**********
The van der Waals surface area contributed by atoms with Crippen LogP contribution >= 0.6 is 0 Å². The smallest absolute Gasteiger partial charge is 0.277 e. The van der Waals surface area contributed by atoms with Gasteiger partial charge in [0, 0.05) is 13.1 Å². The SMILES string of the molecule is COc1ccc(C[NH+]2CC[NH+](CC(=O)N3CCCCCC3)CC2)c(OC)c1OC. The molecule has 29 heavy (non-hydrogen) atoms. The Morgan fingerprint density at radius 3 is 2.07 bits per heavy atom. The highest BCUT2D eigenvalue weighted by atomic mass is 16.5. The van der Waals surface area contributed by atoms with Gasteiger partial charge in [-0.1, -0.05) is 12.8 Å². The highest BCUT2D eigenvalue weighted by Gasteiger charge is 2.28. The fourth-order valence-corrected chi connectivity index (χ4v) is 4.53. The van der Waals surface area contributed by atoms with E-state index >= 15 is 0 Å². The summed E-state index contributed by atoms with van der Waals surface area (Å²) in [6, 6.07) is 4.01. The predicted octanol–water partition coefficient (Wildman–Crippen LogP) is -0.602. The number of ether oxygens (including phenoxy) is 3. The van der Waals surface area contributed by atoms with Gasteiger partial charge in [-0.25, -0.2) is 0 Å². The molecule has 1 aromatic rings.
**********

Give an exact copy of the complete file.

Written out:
The van der Waals surface area contributed by atoms with Crippen LogP contribution >= 0.6 is 0 Å². The smallest absolute Gasteiger partial charge is 0.277 e. The van der Waals surface area contributed by atoms with Gasteiger partial charge in [0, 0.05) is 13.1 Å². The SMILES string of the molecule is COc1ccc(C[NH+]2CC[NH+](CC(=O)N3CCCCCC3)CC2)c(OC)c1OC. The molecule has 29 heavy (non-hydrogen) atoms. The Morgan fingerprint density at radius 3 is 2.07 bits per heavy atom. The highest BCUT2D eigenvalue weighted by atomic mass is 16.5. The van der Waals surface area contributed by atoms with Gasteiger partial charge in [-0.1, -0.05) is 12.8 Å². The highest BCUT2D eigenvalue weighted by Gasteiger charge is 2.28. The fourth-order valence-corrected chi connectivity index (χ4v) is 4.53. The van der Waals surface area contributed by atoms with E-state index >= 15 is 0 Å². The summed E-state index contributed by atoms with van der Waals surface area (Å²) in [6, 6.07) is 4.01. The predicted octanol–water partition coefficient (Wildman–Crippen LogP) is -0.602. The number of ether oxygens (including phenoxy) is 3. The van der Waals surface area contributed by atoms with Gasteiger partial charge in [-0.25, -0.2) is 0 Å². The molecule has 1 aromatic rings.